The history of steel-making in India can be traced back to 400 BC when the Greek emperors used to
recruit Indian archers for their army who used arrows tipped with steel. Many more evidences are there of Indians’ perfect knowledge of steel-making long before the advent of Christ. Archaeological finds in Mesopotamia and Egypt testify to the fact that use of iron and steel was known to mankind for more
than six thousand years and that some of the best products were made in India. Among the widelyknown relics is the Iron Pillar near Qutab Minar in Delhi. The pillar, built between 350 and 380 AD, did not rust so far -----an engineering marvel that baffles the scientists even today. Yet another engineering feat is the famous Sun Temple at Konark in Orissa, built around 1200 AD, where steel structurals were used for the first time in the world. These were the halcyon days when India flourished in all directions and when its prosperity was a matter of envy for the foreigners. But as ill luck would have it, India’s prosperity gave way to poverty after the advent of the foreign rule. India’s indigenous industry languished because of a deliberate policy of the colonial rulers to make the country only a supplier of raw materials. Steel Role plays a vital role in the development of any modern economy. The per capita consumption of steel is generally accepted as a yardstick to measure the level of socio-economic development and living standards of the people. As such, no developing country can afford to ignore the steel industry.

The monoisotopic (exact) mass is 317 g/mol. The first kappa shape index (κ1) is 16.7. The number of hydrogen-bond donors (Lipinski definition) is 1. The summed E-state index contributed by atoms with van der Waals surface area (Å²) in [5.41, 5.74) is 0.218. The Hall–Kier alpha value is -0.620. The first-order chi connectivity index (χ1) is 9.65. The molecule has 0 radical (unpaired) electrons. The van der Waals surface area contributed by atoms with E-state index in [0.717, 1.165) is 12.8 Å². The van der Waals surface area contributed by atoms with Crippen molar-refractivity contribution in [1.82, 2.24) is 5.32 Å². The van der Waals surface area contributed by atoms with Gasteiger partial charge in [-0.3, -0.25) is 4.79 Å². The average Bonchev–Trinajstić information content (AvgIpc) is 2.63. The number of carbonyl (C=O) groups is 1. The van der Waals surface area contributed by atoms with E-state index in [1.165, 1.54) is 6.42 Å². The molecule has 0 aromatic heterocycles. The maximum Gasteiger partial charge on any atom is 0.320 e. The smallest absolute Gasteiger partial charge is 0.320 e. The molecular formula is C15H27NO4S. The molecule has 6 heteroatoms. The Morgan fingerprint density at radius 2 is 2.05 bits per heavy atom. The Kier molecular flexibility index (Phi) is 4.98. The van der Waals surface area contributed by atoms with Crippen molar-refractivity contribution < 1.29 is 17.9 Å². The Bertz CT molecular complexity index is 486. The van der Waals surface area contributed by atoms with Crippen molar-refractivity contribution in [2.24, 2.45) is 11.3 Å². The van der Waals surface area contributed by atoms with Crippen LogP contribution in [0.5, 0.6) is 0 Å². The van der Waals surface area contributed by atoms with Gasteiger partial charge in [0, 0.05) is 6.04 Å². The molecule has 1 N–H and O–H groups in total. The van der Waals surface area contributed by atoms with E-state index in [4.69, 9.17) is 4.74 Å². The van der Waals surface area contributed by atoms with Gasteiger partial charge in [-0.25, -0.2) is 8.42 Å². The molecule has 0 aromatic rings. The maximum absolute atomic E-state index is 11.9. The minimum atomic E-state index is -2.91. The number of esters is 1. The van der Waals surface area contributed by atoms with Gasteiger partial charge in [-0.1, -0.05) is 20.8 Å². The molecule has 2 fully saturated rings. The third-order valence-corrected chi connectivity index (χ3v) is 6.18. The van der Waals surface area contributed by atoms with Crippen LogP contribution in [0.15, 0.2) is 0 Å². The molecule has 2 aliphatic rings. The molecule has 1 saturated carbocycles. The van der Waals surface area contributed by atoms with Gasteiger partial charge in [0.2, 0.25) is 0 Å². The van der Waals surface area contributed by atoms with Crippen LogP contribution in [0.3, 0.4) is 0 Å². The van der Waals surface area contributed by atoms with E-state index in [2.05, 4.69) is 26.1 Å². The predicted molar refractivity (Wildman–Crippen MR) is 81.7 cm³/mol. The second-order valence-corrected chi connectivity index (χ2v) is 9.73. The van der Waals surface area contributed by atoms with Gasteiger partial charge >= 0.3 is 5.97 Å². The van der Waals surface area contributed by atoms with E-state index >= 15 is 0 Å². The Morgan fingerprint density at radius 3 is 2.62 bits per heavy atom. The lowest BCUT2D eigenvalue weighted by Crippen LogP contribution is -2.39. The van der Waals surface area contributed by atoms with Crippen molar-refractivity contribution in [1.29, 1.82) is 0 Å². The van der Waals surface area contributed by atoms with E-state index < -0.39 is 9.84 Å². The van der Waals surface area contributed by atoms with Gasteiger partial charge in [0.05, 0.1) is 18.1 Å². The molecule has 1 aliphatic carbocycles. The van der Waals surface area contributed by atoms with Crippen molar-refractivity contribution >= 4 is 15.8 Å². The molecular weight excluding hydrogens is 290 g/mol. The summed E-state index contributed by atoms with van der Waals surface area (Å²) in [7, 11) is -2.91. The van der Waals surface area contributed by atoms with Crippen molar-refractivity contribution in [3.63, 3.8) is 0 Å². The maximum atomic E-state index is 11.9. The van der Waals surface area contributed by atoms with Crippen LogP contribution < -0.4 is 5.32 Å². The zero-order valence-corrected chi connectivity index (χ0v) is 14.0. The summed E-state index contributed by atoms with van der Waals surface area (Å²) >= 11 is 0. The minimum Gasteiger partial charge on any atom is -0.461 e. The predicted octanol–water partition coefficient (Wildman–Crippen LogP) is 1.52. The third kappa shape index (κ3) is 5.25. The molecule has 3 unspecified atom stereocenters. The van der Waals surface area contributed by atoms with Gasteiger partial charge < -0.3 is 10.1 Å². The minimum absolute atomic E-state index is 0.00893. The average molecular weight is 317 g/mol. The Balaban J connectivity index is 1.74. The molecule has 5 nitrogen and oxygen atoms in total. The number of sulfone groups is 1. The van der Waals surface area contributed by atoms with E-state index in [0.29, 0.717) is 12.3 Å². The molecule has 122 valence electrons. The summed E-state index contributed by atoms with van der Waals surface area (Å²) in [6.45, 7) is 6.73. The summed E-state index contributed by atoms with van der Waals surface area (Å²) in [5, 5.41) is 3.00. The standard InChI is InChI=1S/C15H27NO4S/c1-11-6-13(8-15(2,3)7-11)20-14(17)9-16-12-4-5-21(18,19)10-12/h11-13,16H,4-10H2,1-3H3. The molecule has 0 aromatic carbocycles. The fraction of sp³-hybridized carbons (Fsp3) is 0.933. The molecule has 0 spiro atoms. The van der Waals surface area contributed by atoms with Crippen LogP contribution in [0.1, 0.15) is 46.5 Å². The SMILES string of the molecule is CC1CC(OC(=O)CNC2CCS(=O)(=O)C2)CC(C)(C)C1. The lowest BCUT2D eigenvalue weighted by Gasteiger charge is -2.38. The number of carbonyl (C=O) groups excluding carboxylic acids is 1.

The first notable attempt to revive steel industry in India was made in 1874 when the Bengal Iron Works (BIW) came into being at Kulti, near Asansol in West Bengal. However, forty-four years before that, in 1830 to be precise, a foreigner, named Joshua Marshall Heath, had set up a small plant at Porto Novo on Madras Coast. Heath produced in his plant pig iron at the rate of forty tonnes a week. His method of iron-making needed approximately four tonnes of charcoal to produce one tonne of low quality pig iron which proved to be too expensive for Heath to carry on in the face of stiff competition from the British steel industry. The BIW made considerable improvement in the process of iron and steel making. It used coke as the fuel instead of charcoal. But the plant fell sick as the source of funds dried up. It was taken over by the Bengal Government and was rechristened as Barakar Iron Works. In 1889 the Bengal Iron and Steel Company acquired the plant and by the turn of the century the Kulti plant became a success story. It produced 40,000 tonnes of pig iron in 1900 and continued to produce the metal until it was taken over by Indian Iron and Steel Company (IISCO) in 1936. For modern India’s iron and steel industry August 27, 1907 was a red-letter day when the Tata Iron and Steel Company (TISCO) was formed as a Swadeshi venture to produce 120,000 tonnes of pig iron. The TISCO plant at Sakchi (renamed Jamshedpur) in Bihar, started pig iron production in December 1908 and rolled out its first steel the following year. TISCO had expanded its production capacity to one million tonnes ingot by the time the country achieved freedom. The Tatas, as Gandhiji said, represented the "spirit of adventure" and Jamsetji Tata, in the words of Jawaharlal Nehru," laid the foundation of heavy industries in India". The British rulers disfavoured this and other attempts to start indigenous industry. It was chiefly with the help of American experts that the Tatas started their industry. Its childhood was precarious but the war of 1914-18 gave it a fillip. Again it languished and was in danger of passing into the hands of British debenture holders. But nationalist pressure saved it. In 1918, soon after the war, Indian Iron and Steel Company (IISCO) was formed. The then Mysore government also decided to start an iron works at Bhadravati. While IISCO started producing pig iron at Burnpur in 1922, the Mysore Iron and Steel Works took about 18 years to start its plant. Meanwhile, the Bengal Iron Works